“We have too many living history books in our community for us to lose them through death.”
Mr Wyatt said states and territories, alongside local Indigenous leaders, would identify the relevant communities and enforce the restrictions.
Across the country, Aboriginal health organisations say they are well-prepared, but issues remain around resourcing and contingency plans if the virus spreads to remote communities.
“Aboriginal people are four times as exposed as other people, so we need to continue to be conscious about that,” said Dawn Casey, deputy CEO of the National Aboriginal Community Controlled Health Organisation
“Once [the virus] gets hold – and hopefully it doesn’t get hold – it will just spread like wildfire through communities and it will be devastating.”
Ms Casey said a national taskforce of Indigenous health experts, federal, state and territory governments had been working in cooperation to form a prevention strategy and that was “going reasonably well”.
She praised Aboriginal health groups for providing consistent, clear messaging to communities, including information in First Nations languages.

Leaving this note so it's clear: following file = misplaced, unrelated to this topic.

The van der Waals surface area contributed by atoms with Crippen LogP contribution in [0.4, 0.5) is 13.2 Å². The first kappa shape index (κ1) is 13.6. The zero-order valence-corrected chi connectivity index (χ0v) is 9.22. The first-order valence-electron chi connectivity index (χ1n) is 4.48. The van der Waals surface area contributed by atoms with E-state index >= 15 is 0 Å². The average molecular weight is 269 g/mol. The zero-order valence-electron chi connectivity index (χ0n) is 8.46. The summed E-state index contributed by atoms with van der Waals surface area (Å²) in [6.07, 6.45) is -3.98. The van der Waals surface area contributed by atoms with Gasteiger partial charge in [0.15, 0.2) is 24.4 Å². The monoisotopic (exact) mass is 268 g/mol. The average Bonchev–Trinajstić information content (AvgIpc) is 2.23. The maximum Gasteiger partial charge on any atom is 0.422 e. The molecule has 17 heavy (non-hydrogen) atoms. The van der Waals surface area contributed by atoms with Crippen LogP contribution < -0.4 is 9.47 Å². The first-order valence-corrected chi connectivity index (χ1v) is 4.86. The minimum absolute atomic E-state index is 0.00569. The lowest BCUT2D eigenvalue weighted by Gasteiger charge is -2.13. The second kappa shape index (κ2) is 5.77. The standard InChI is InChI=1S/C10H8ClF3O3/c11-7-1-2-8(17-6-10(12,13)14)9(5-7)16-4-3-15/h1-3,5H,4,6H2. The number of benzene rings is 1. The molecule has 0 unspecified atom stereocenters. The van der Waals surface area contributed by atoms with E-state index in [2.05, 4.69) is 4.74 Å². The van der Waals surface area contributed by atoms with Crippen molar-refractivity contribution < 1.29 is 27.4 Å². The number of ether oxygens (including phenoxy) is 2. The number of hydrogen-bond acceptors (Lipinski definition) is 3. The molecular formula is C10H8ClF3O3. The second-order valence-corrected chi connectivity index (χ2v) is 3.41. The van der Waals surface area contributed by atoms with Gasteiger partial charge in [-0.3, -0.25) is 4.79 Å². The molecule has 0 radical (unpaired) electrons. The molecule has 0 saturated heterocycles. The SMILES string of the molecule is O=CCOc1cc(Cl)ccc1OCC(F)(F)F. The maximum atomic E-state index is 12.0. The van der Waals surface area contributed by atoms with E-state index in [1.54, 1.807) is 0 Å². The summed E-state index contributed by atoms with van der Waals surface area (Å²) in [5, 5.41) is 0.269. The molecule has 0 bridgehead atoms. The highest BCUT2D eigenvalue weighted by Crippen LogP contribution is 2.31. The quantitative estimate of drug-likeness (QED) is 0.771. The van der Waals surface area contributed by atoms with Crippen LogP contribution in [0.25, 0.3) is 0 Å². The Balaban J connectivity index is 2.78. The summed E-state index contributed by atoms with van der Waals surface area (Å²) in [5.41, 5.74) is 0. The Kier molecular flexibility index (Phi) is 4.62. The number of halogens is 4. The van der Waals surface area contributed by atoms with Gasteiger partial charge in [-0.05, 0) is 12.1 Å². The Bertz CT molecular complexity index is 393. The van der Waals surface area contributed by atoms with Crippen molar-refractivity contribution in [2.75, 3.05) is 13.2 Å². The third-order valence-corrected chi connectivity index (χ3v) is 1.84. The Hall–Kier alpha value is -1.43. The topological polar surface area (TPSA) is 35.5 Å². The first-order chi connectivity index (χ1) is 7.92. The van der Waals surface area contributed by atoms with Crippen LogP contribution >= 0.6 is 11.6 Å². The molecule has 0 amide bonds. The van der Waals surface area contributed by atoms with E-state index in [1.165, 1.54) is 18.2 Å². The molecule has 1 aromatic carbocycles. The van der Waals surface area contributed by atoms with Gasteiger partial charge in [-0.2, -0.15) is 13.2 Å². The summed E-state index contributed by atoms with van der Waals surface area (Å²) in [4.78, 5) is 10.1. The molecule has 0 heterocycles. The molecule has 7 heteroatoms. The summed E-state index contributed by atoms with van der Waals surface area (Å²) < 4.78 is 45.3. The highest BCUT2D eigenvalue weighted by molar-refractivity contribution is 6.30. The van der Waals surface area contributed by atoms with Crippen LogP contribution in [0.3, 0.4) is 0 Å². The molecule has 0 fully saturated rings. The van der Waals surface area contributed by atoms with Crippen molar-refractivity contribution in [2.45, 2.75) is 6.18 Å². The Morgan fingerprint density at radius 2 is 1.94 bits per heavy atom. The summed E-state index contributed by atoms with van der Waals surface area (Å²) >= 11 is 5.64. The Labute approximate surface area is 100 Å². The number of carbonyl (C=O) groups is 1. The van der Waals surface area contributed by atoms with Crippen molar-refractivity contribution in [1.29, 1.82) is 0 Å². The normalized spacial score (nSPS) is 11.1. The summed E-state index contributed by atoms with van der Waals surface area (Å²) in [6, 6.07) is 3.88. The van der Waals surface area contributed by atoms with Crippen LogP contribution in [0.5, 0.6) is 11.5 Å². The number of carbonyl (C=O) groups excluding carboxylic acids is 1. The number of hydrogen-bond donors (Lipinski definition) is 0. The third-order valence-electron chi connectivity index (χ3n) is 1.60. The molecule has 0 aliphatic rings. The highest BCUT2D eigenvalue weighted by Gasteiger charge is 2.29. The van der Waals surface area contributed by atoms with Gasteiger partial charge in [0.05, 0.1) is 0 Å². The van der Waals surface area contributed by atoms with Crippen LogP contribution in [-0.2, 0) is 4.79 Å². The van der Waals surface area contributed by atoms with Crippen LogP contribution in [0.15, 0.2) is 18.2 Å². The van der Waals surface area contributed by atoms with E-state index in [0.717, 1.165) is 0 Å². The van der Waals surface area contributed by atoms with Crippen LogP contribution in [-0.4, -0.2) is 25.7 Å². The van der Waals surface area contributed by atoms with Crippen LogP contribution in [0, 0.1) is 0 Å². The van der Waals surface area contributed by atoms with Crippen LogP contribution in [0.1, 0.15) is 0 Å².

But Ms Casey said there was a shortage of personal protective equipment for remote health staff.
She also urged the federal government to revise its free entry offers to some national parks “where our people live” and flagged telecommunications issues due to low bandwidth and increased demand in remote areas.
In the event of a remote outbreak, contingency plans would likely be made on a case by case basis. Depending on the location, test results could take almost two weeks.
Due to overcrowded housing, communities may need to use public buildings as isolation areas, said Olga Havnen, CEO of the Danila Dilba Health Service in Darwin.
She said in some cases, it may be more effective to evacuate those infected – a difficult task in small communities where people are in close contact.
“We’re trying to work out what’s the best way to respond to this so that it doesn’t create unnecessary fear or panic, and… to make sure that our people get access to the best quality information and care,” she said.
Despite best efforts, there is a heightened level of anxiety, said Lorraine Pacey, medical director at the Kimberley Aboriginal Medical Service.
“With the level of chronic disease and co-morbitity amongst our patients and particularly our older patients in our remote communities… their chances of surviving this, if they get it, are very low. And that’s distressing people the most,” she said.
Ella Archibald-Binge is a Kamilaroi woman and the Indigenous Affairs reporter at The Sydney Morning Herald.